|dc.description.abstract||Shortly after the completion of interstate highway I-565 in Huntsville, Alabama, cracks were discovered in the continuous end of many of the prestressed concrete bulb-tee girders. Alabama Department of Transportation (ALDOT) employees determined that differential temperature gradients across the depth of the members were the likely cause. ALDOT personnel, along with Auburn University personnel, performed additional research to verify the causes of the cracking and to investigate possible repair methods. It was concluded that the temperature gradients were the cause of the cracking, and a fiber-reinforced polymer (FRP) repair was designed. Load tests before and after the FRP repair were recommended to determine the effectiveness of the repair. A finite-element model (FEM) analysis was conducted as well to verify the behavior of the bridge and to determine the possible effects of the repair.
The current state of the bridge was observed and recorded, and a pre-repair load test was conducted in order to provide a baseline to which the post repair load test results could be compared. A comparison between the two will provide a method of determining the effectiveness of the repair. The load test was focused on two girders that exhibited typical cracking behavior. The girders were tested with concrete surface strain gages, deflectometers, and crack opening devices. The pre-repair load test results showed that the bridge is acting in either a partially continuous or fully continuous manner.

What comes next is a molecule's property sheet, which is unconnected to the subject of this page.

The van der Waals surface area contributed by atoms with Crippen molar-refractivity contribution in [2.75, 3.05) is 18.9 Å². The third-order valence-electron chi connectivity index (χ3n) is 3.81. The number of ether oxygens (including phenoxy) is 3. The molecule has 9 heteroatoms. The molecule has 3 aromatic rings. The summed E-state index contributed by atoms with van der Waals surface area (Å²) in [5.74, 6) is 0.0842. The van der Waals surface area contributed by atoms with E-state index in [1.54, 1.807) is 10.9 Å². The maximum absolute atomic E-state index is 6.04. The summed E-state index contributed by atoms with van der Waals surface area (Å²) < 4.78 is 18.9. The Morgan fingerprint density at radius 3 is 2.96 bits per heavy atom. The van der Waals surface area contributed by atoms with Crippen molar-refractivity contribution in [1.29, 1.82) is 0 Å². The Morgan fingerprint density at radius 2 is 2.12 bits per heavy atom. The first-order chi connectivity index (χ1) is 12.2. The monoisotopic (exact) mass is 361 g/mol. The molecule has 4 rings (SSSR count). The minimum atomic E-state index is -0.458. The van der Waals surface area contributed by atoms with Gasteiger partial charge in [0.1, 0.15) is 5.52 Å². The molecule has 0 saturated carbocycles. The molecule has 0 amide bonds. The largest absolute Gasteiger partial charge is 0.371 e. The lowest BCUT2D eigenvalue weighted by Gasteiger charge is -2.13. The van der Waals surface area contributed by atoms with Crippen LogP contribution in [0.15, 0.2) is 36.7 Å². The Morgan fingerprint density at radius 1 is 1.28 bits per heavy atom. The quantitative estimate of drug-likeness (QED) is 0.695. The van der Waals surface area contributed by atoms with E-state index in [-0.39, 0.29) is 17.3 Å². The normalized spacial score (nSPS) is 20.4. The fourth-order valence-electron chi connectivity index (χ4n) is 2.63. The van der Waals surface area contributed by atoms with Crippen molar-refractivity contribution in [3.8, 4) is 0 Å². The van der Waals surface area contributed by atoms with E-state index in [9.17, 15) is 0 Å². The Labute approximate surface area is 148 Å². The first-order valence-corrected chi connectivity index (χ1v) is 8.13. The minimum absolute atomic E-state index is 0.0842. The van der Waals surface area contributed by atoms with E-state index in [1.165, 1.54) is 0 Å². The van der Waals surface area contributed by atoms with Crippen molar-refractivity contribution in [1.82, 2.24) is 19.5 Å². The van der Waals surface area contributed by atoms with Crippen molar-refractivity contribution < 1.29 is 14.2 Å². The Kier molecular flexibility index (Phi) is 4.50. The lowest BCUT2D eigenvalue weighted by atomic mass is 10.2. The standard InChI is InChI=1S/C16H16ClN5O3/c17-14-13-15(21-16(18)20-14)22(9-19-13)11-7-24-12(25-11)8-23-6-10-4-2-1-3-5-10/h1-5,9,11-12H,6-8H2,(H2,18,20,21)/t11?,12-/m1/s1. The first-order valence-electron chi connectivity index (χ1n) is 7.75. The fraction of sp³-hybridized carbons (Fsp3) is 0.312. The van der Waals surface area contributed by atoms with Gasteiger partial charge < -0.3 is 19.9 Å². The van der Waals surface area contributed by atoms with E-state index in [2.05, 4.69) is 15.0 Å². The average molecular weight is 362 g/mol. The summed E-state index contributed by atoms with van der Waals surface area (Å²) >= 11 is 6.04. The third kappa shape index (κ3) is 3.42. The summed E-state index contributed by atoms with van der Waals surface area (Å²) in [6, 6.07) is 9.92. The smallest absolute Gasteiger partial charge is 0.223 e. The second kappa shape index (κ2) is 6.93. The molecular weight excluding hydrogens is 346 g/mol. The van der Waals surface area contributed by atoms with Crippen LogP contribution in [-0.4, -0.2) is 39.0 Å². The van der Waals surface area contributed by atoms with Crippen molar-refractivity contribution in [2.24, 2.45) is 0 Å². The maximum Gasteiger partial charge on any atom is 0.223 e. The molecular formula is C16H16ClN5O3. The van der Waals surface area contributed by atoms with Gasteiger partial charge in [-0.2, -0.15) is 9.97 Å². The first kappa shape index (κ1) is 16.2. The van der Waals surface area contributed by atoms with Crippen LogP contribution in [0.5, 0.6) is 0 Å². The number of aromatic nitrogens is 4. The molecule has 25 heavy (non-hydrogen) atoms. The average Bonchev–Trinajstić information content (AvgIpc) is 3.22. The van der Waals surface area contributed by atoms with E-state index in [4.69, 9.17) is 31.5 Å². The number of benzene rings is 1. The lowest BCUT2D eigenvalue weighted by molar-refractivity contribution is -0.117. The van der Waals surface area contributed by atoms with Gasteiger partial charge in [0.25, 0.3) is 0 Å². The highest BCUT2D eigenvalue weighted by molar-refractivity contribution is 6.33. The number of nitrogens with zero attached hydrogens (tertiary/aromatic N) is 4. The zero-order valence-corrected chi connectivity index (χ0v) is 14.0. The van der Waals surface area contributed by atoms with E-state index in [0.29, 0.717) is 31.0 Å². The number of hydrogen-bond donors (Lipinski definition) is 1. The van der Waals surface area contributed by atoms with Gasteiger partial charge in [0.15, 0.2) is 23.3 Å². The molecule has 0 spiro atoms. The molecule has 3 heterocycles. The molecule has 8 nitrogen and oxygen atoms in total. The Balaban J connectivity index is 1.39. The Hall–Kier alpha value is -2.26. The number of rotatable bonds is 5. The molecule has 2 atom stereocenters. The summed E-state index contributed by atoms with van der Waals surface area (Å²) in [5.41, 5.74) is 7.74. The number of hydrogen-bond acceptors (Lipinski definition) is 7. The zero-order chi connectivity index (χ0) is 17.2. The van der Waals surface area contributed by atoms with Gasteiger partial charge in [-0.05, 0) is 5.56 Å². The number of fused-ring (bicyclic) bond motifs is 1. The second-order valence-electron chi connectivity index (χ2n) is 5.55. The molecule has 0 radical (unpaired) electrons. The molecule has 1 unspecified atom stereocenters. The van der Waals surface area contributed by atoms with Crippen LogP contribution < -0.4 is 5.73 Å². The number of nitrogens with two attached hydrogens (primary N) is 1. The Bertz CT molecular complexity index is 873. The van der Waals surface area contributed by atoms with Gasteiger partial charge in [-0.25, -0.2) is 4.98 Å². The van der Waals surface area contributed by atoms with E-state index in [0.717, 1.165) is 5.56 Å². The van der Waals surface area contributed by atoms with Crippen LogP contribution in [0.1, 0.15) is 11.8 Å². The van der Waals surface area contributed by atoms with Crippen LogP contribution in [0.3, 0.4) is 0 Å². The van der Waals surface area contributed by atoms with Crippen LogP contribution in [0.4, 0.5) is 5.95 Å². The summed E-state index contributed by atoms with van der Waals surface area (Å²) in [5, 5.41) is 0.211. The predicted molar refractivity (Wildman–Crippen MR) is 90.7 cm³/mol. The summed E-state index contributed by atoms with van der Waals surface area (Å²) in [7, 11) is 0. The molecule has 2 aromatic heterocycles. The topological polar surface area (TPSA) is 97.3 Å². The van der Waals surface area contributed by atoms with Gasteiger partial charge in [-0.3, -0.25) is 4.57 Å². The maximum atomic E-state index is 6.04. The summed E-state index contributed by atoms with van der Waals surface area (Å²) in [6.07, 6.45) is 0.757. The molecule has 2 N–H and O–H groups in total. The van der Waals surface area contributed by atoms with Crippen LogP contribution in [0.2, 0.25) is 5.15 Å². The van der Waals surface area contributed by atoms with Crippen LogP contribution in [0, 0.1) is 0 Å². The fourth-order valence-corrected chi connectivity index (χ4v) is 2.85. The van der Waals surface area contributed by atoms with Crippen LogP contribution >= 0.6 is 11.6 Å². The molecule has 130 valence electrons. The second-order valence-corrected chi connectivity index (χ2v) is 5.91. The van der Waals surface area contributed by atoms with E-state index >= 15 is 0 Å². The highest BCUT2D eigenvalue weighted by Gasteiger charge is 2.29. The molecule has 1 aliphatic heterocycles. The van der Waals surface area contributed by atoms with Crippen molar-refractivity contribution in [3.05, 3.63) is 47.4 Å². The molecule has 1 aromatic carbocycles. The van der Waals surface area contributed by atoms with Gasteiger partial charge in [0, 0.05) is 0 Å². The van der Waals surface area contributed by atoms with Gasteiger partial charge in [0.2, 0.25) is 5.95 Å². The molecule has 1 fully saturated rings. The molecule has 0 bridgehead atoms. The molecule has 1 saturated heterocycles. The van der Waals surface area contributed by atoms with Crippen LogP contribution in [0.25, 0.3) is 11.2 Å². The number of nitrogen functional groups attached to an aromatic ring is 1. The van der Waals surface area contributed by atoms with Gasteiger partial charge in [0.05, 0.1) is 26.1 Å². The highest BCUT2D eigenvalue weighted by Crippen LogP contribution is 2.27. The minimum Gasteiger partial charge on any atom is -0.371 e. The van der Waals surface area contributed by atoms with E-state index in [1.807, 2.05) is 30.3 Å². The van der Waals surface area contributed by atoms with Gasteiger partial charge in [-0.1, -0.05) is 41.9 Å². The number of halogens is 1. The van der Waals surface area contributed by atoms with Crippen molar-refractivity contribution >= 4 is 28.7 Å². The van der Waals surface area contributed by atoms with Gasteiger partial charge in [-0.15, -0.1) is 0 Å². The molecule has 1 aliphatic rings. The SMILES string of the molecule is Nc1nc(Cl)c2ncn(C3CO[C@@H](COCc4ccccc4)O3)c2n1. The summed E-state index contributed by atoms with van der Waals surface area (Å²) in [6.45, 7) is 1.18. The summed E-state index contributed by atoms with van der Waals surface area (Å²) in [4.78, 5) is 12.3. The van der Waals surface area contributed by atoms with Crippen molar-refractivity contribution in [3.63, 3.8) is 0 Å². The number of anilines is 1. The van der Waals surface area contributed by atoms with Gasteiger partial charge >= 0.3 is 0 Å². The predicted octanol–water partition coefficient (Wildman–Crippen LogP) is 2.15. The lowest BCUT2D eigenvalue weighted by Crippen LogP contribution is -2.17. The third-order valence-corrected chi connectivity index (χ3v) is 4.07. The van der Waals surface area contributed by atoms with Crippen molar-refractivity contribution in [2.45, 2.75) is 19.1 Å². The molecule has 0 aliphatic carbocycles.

An additional goal of the test was to determine the effectiveness of superpositioning in bridge girders. It was determined that superpositioning was effective for large scale bridge behavior measurements such as deflections, but was not applicable for more localized measurements like strains and crack openings.
A follow-up load test will be required to determine the effectiveness of the FRP repair. The results can be compared to the FEM results in order to verify the FEM predictions.||en_US